The question with such a large conference is, “how do you know what to go to?” In order to cope with this, the EGU provides a section on the web site dedicated to planning your conference and how to do it. You can browse the sessions as you please and then select the presentations you want to visit and produce a “personalised program” PDF. This document included all the relevant times and dates of your choices. This creates a baseline from which to tackle such a large conference.

The size of the conference is mind-boggling. There were 11837 scientists who attended of which 157 were from Australia (ranked 20th in country representation). There were more than 4500 oral presentations and almost 9000 poster presentations, which were distributed over numerous parallel sessions.


The new PICO format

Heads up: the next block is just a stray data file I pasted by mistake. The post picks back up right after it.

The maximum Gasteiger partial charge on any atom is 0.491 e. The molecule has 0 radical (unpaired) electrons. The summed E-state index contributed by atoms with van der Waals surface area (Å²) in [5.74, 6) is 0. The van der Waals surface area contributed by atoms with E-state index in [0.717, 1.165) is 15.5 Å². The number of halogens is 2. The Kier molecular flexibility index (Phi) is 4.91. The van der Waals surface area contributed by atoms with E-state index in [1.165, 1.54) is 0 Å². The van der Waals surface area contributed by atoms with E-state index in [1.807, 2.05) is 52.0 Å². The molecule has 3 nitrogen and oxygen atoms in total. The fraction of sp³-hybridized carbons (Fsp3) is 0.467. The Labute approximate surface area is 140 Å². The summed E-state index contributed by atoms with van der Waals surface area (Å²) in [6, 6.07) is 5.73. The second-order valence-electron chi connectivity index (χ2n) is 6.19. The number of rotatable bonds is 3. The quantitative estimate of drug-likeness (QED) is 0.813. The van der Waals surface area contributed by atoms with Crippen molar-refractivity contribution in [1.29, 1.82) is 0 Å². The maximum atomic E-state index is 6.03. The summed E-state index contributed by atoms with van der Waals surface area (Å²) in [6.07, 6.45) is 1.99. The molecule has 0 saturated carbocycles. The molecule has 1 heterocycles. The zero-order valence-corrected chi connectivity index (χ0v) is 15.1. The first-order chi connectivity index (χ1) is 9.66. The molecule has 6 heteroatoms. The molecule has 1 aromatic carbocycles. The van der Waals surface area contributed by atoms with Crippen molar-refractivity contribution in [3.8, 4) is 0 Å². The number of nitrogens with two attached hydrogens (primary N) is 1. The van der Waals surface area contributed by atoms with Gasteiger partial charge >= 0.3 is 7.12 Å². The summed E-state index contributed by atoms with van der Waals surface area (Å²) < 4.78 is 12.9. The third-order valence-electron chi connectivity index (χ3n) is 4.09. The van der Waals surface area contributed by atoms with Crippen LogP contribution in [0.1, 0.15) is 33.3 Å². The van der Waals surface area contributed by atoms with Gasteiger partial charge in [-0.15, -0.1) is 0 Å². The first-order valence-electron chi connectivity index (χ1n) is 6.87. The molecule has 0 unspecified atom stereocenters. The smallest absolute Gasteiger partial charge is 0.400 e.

An interesting addition for the presentation program—introduced at EGU in 2014—was the Presenting Interactive Content (PICO) format. For PICO, an author is given two minutes to present a snippet of their material (akin to the lightning lectures at an AMOS conference) to advertise it to the audience. Then, extra content is uploaded to an interactive, touch-screen system where authors can discuss work with other interested delegates. It therefore has the benefit of increased engagement and discussion between scientists (like at a poster) but can include more content than just one poster (like a talk). Essentially, PICO takes the best parts of oral and poster presentations and puts them together. It appears to be a successful new method as there were 705 PICO presentations in 2015. Follow this link for further details on PICO.